Garden · Friday
As the profile of Sampa The Great has soared internationally in recent years, the woman behind the musical force was on a journey all her own. For Sampa Tembo, the fusion of her artistry and the perception of the public was one that forced her to face the anxieties and the identity challenges that only moving back home has managed to heal.
Sampa’s earliest release, The Great Mixtape (2015), stirred attention within the Australian music industry and her local music community - then Sydney - early. A prodigious talent with a unique voice and point of view, Sampa The Great threw down a particular gauntlet that only she would have to match. Having ‘The Great’ at the end of your name brings with it certain expectations: from your contemporaries as well as yourself.
And for Sampa, ‘The Great’ and everything it would come to embody, brought with it a series of self-realisations.
The infancy of Sampa’s career - beginning with The Great Mixtape and bolstered by the HERoes EP and HERoes Act 2 EP - was strewn with stories of empowerment, womanhood and cultural pride; a pride that was crucial to one’s personal and artistic growth, particularly when based so far from home.
Further exemplified by 2017’s breakout project, Birds and the BEE9, Sampa’s stories and visceral brand of storytelling was quick to draw international praise from outlets including NPR, OkayAfrica, Huffington Post, Noisey, Complex and more.
The project became a groundbreaking effort of sorts, winning the coveted Australian Music Prize; positioning Sampa The Great as a formidable force to be reckoned with, kicking down the door of a new wave of artistry in hip hop that artists in Australia were starting to familiarise themselves with.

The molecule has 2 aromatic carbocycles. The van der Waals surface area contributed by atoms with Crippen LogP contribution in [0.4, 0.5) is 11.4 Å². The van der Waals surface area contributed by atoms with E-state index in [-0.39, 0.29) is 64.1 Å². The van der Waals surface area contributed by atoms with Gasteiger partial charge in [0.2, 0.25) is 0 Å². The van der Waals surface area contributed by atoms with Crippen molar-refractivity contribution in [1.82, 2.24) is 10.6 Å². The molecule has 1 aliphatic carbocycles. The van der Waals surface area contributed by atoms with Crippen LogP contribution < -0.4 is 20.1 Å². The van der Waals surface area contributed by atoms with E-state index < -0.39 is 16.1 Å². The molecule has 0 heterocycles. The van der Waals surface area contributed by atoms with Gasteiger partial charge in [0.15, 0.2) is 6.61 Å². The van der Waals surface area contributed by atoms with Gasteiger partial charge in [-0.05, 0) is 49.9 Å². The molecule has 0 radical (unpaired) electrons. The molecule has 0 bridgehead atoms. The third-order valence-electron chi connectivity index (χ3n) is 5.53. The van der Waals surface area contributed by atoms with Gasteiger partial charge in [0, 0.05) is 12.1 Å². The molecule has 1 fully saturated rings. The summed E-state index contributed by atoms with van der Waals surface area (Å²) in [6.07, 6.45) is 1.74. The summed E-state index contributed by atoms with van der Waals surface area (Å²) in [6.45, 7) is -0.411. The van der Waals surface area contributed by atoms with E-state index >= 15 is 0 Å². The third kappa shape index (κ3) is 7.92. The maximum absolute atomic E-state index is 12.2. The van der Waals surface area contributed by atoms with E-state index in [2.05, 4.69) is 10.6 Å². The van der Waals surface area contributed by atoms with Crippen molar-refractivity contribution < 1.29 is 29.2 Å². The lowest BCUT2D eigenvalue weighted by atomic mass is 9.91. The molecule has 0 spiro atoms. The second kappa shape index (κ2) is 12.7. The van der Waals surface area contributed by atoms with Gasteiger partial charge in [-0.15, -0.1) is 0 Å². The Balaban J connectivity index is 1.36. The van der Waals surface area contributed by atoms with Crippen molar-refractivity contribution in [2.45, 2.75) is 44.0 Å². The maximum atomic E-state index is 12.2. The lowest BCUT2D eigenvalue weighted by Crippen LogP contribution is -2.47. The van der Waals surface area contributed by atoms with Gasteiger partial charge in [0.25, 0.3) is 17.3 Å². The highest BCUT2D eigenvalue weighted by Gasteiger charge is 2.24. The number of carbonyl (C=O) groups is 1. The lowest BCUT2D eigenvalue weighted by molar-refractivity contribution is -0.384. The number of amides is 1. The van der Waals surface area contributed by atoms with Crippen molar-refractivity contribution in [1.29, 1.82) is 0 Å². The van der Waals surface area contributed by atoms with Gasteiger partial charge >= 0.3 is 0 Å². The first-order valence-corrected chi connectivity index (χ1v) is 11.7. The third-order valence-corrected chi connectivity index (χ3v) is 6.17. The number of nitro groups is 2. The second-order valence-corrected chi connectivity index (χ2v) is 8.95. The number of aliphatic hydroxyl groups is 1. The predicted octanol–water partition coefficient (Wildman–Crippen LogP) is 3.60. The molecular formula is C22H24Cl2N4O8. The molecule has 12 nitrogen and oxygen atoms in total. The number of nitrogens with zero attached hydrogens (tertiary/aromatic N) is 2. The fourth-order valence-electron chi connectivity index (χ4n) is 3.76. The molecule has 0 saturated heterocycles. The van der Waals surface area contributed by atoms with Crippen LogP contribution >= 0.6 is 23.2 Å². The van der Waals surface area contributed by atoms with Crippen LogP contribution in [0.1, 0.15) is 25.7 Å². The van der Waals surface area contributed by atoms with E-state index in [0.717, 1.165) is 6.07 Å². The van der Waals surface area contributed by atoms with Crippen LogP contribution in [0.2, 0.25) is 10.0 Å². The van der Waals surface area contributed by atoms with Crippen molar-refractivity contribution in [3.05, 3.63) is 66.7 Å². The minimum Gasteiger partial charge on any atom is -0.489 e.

As attention surrounding her music began to grow in Australia, Sampa The Great soon graduated from being ‘Zambian-born, Botswana-raised, Australia-based’ to being ‘Australia’s own’ and ‘Zambian-Australian’; the latter of which were simply untrue. With it crept up a sense of imposter syndrome that Sampa has acknowledged stuck with her, even as her music began to have significant cultural and sonic impact in Australia and beyond.
“The goal isn’t to come back and be like, “Guys I’m ZAMBIAN,”, but it’s [about] coming back and saying it with assurance. Before, there was doubt. Now it’s fully claimed from being back home and immersing myself with my people and working with my people. That’s where the confidence now is different to what we had before.” SAMPA THE GREAT
2019 saw Sampa achieve new levels of success and renown, with the release of her acclaimed debut album The Return. The award-winning record was an unshakeable presentation of musical ideas and expert songwriting that breathed much needed fresh air into the contemporary rap game, period.
For Sampa, The Return elevated her artistry and in the public sphere, the album was met with a series of accolades including three ARIA Awards (from six nominations), Bandcamp’s Album Of The Year, BET’s Amplified Artist of the Month, and the 2019 Australian Music Prize - the latter making history, Sampa becoming the first artist to win the award twice.